Title and statement of responsibility area
General material designation
- Graphic material
- Textual record
Other title information
Title statements of responsibility
Level of description
Edition statement of responsibility
Class of material specific details area
Statement of scale (cartographic)
Statement of projection (cartographic)
Statement of coordinates (cartographic)
Statement of scale (architectural)
Issuing jurisdiction and denomination (philatelic)
Dates of creation area
Physical description area
Publisher's series area
Title proper of publisher's series
Parallel titles of publisher's series
Other title information of publisher's series
Statement of responsibility relating to publisher's series
Numbering within publisher's series
Note on publisher's series
Archival description area
Name of creator
David Braybrooke was born 18 October 1924 in Hackettstown, New Jersey. While an undergraduate at Hobart College, he joined the United States Army, serving from 1943-1946. He resumed his formal education and received a BA in Economics (magna cum laude) from Harvard in 1948, and an MA (Philosophy) and PhD (Ethics, Epistemology and Economic Theory) from Cornell in 1951 and 1953, respectively. As a graduate student and over the following decade, he taught at Hobart, the University of Michigan, Bowdoin College and Yale.
In 1963 Braybrooke joined Dalhousie University, holding a joint appointment in political science and philosophy until his retirement in 1990, after which he was made Professor Emeritus. Soon after he moved to the University of Texas at Austin, where he held the Centennial Commission Chair in the Liberal Arts as a Professor of Government and Philosophy, a position that he held until his second retirement in 2005.
Braybrooke was an active member of many professional associations, including the American Philosophical Association and the American Society for Political and Legal Philosophy during the late 1960s; in 1970 he was a founding member of and presenter at the initial conference of the Atlantic Region Philosophical Association (ARPA) in Halifax. He served on the Executive Committee of the Canadian Association of University Teachers (CAUT) from 1970-1971, and variously as the Director, Vice President and President of the Canadian Philosophical Association (CPA) during the early 1970s. From 1981-1982 he was Vice-President of the American Political Science Association. He acted as the local representative for the Canadian Peace Research and Education Association during the 1981 Learned Societies Conference at Dalhousie. Under the auspices of the Council for Philosophical Studies, he helped to plan and stage a Summer Institute on Public Choice Theory at Dalhousie in 1984. He was elected a member of the Royal Society of Canada in 1980 and was involved in its activities throughout the following decade, in particular helping to elect new fellows and contributing to the Royal Society's Canadian Global Change Forum from 1986-1990.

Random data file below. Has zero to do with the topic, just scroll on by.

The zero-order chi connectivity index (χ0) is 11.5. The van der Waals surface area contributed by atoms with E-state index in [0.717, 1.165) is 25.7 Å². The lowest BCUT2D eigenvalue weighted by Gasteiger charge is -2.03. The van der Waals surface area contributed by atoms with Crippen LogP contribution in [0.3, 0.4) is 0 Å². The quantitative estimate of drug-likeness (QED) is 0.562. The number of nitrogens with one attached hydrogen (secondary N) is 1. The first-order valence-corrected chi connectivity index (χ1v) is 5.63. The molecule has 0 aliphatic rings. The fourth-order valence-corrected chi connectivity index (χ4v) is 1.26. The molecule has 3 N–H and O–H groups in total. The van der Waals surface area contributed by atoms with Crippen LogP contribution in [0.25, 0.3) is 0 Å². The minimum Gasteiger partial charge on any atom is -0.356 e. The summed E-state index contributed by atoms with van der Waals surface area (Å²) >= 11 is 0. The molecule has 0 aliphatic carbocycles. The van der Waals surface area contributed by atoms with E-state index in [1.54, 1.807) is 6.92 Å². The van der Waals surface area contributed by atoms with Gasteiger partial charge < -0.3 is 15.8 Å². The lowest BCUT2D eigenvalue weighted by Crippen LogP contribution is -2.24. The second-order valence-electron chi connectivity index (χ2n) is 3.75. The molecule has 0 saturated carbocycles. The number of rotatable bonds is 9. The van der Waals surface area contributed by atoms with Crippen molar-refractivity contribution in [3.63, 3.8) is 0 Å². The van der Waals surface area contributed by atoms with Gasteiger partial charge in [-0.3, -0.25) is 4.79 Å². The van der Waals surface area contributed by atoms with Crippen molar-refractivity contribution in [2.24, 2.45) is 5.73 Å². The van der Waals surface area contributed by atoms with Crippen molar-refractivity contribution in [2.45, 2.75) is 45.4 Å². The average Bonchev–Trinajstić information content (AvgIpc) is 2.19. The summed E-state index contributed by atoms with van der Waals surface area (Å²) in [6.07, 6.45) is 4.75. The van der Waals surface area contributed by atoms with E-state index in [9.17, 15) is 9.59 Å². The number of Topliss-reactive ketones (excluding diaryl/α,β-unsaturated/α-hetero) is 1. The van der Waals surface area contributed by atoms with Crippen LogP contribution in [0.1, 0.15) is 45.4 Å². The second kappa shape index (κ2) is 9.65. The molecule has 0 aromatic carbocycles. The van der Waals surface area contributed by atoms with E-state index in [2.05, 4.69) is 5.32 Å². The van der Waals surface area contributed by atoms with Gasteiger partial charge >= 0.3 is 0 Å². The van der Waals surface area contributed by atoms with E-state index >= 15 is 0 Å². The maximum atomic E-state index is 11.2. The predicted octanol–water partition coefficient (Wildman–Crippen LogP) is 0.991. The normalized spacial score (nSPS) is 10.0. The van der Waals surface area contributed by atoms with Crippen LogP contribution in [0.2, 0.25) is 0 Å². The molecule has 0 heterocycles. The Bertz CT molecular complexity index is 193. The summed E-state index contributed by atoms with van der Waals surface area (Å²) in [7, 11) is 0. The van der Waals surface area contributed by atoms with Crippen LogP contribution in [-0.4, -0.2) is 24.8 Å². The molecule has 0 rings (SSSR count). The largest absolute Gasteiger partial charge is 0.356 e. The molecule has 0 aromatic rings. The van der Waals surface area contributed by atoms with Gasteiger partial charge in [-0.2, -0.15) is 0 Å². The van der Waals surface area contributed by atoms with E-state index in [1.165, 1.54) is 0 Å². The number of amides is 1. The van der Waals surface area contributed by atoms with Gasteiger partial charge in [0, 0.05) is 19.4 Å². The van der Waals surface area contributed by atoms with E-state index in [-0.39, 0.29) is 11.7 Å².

Concurrently with his appointment at Dalhousie, Braybrooke was a visiting professor at universities including Pittsburgh, Toronto, Minnesota, California at Irvine, Waterloo, Chicago and Tulane, as well as holding visiting fellowships at Wolfson College, Cambridge, the University of British Columbia and Queen's University.
Braybrooke's research interests included problems in ethics, philosophy, and political and social science. He wrote over eighty articles and a number of monographs, including A Strategy of Decision: Policy Evaluation as a Social Process (with C.E. Lindblom, 1963), Traffic Congestion Goes through the Issue Machine (1974), A Case Study In Issue Processing, Illustrating a New Approach (1974), Logic on the Track of Social Change (with B. Brown and P.K. Schotch, 1995), Natural Law Modernized (2001), and Analytical Political Philosophy: From Discourse to Edification (2005).
Braybrooke married Alice Noble in 1948, with whom he had three children: Nicholas, Geoffre and Elizabeth Page. He later married Michiko (Gomyo), with whom he lived in Austin and spent summers in Halifax. He died on 7 August 2013 in Texas.
Scope and content
Immediate source of acquisition
Language of material